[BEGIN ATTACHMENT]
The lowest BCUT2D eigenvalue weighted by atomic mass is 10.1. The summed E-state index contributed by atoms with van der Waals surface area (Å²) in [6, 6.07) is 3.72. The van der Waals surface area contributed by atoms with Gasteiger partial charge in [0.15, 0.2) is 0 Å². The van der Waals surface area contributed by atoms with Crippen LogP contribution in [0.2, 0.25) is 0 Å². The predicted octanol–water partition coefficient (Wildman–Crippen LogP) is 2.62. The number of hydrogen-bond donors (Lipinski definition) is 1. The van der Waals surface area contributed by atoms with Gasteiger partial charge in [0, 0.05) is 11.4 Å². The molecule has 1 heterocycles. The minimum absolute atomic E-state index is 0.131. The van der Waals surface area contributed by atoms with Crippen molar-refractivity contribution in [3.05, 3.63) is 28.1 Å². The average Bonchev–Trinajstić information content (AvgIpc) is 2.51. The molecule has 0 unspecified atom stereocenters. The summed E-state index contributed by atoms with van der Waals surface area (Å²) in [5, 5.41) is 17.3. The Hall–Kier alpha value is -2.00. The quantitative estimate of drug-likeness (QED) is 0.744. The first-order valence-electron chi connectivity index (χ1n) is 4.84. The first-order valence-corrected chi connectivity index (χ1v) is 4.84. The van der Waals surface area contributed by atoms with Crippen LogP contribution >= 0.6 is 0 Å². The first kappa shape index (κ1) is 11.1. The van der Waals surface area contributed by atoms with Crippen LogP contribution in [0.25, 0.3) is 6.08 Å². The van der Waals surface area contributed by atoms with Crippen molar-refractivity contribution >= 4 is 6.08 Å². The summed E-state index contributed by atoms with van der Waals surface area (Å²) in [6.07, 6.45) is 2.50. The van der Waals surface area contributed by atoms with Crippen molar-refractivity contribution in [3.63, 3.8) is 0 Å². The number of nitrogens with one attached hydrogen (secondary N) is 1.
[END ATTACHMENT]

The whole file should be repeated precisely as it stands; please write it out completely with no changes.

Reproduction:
The lowest BCUT2D eigenvalue weighted by atomic mass is 10.1. The summed E-state index contributed by atoms with van der Waals surface area (Å²) in [6, 6.07) is 3.72. The van der Waals surface area contributed by atoms with Gasteiger partial charge in [0.15, 0.2) is 0 Å². The van der Waals surface area contributed by atoms with Crippen LogP contribution in [0.2, 0.25) is 0 Å². The predicted octanol–water partition coefficient (Wildman–Crippen LogP) is 2.62. The number of hydrogen-bond donors (Lipinski definition) is 1. The van der Waals surface area contributed by atoms with Gasteiger partial charge in [0, 0.05) is 11.4 Å². The molecule has 1 heterocycles. The minimum absolute atomic E-state index is 0.131. The van der Waals surface area contributed by atoms with Crippen molar-refractivity contribution in [3.05, 3.63) is 28.1 Å². The average Bonchev–Trinajstić information content (AvgIpc) is 2.51. The molecule has 0 unspecified atom stereocenters. The summed E-state index contributed by atoms with van der Waals surface area (Å²) in [5, 5.41) is 17.3. The Hall–Kier alpha value is -2.00. The quantitative estimate of drug-likeness (QED) is 0.744. The first-order valence-electron chi connectivity index (χ1n) is 4.84. The first-order valence-corrected chi connectivity index (χ1v) is 4.84. The van der Waals surface area contributed by atoms with Crippen LogP contribution >= 0.6 is 0 Å². The first kappa shape index (κ1) is 11.1. The van der Waals surface area contributed by atoms with Crippen LogP contribution in [0.25, 0.3) is 6.08 Å². The van der Waals surface area contributed by atoms with Crippen molar-refractivity contribution >= 4 is 6.08 Å². The summed E-state index contributed by atoms with van der Waals surface area (Å²) in [6.07, 6.45) is 2.50. The van der Waals surface area contributed by atoms with Crippen molar-refractivity contribution in [3.63, 3.8) is 0 Å². The number of nitrogens with one attached hydrogen (secondary N) is 1.